Next up is Sundrenched Martian Superholiday, which is not so much a comic strip as a series of one-page text stories, memories from Tank Girl about her life and those of her friends, each accompanied by a full-page illustration by Jonathan Edwards. As for the relevance of the title, your guess is as good as mine!
Other such character pieces include the two-page Tank Girl Tactics & Booga Manoeuvres. Illustrated by Philip Bond, this comprises a set of six battle tips, including “Attack From Behind” and “Never Reveal Your Identity” – the latter of which features a nice nod to a famous line from Dad’s Army.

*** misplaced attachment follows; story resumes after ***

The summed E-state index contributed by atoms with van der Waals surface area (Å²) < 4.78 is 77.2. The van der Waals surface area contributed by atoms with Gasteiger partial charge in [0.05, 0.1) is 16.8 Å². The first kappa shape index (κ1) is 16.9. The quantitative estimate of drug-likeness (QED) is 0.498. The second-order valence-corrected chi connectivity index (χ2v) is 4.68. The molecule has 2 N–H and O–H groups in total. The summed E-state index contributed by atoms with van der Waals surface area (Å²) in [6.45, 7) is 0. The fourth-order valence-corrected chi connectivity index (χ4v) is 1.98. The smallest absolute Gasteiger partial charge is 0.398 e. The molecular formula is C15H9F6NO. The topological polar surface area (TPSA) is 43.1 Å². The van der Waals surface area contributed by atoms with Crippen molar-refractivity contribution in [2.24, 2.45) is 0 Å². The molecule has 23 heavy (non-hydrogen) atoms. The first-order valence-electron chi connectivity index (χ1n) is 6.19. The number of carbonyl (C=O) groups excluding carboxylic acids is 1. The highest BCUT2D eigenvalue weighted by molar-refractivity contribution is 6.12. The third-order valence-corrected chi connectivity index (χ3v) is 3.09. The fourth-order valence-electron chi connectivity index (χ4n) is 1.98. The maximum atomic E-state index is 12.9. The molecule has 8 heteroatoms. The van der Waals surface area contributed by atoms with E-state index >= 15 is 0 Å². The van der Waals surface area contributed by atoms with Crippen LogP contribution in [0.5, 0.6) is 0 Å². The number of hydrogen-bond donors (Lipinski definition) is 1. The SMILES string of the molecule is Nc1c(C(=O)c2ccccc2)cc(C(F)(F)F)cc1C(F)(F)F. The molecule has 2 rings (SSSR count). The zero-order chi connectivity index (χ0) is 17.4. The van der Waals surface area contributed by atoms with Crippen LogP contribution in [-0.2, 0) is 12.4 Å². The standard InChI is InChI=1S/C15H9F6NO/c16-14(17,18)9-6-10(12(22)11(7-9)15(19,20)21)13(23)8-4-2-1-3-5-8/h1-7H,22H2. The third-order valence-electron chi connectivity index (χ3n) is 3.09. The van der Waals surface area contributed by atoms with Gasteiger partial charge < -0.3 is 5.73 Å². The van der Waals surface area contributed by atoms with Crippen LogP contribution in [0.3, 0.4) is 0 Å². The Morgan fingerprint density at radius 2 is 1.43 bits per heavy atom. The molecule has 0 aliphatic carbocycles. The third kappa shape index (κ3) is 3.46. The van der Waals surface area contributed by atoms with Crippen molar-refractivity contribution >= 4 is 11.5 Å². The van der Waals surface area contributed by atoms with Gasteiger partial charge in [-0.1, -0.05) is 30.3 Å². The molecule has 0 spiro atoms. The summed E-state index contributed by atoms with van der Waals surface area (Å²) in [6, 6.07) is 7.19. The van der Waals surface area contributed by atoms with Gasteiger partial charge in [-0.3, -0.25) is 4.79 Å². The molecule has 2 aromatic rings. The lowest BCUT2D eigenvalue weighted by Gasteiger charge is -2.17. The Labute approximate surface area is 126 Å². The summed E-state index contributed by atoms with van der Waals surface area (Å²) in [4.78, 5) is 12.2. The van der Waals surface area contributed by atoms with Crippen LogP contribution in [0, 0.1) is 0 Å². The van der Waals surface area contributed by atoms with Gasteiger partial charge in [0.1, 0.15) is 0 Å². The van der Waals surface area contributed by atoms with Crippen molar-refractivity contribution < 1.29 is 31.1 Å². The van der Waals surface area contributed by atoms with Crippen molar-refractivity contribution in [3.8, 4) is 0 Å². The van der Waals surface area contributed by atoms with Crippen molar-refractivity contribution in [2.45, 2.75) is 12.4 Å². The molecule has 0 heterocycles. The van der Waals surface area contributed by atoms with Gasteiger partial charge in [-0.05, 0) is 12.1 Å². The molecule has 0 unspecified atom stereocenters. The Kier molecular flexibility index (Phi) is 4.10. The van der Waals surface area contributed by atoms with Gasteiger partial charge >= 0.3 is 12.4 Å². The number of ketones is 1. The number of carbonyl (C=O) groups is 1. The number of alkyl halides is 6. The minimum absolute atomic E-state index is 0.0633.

Do you see a Seventies theme emerging? It continues in the ten-page Journey to the Centre of the Tank, which boasts cameo appearances by the likes of Little and Large, pupils from Grange Hill, Frank Spencer, Rod Hull and Emu, and the Jon Pertwee and Tom Baker versions of Doctor Who, plus a fleeting reference to Muskie the muskrat from Deputy Dawg. Appropriately enough, Jonathan Edwards’s artwork is highly reminiscent of a kids’ cartoon, with Tank Girl looking not unlike the animated version of Karl Pilkington during moments of confusion. Our heroine ventures further inside her tank than she has ever done before as she searches for armaments, revealing a TARDIS-like realm of unexplored inner space. A couple of years ago, Doctor Who made a Journey to the Centre of the TARDIS, and I think that show may have been a source of inspiration for Alan Martin as much as Jules Verne’s Journey to the Centre of the Earth, as evidenced by the fact that Tank Girl has to speak her real name as a password (we don’t get to hear it), just as the Doctor had to do in another episode from 2013. Tank Girl’s typical approach to finding stuff is rather like my own within my cluttered flat: “I usually just skim whatever I need off the surface layer, and if it’s not immediately to hand I go and buy a new one. Not a good way to live, admittedly, but it’s so hard to keep up with life sometimes.” This really speaks to me!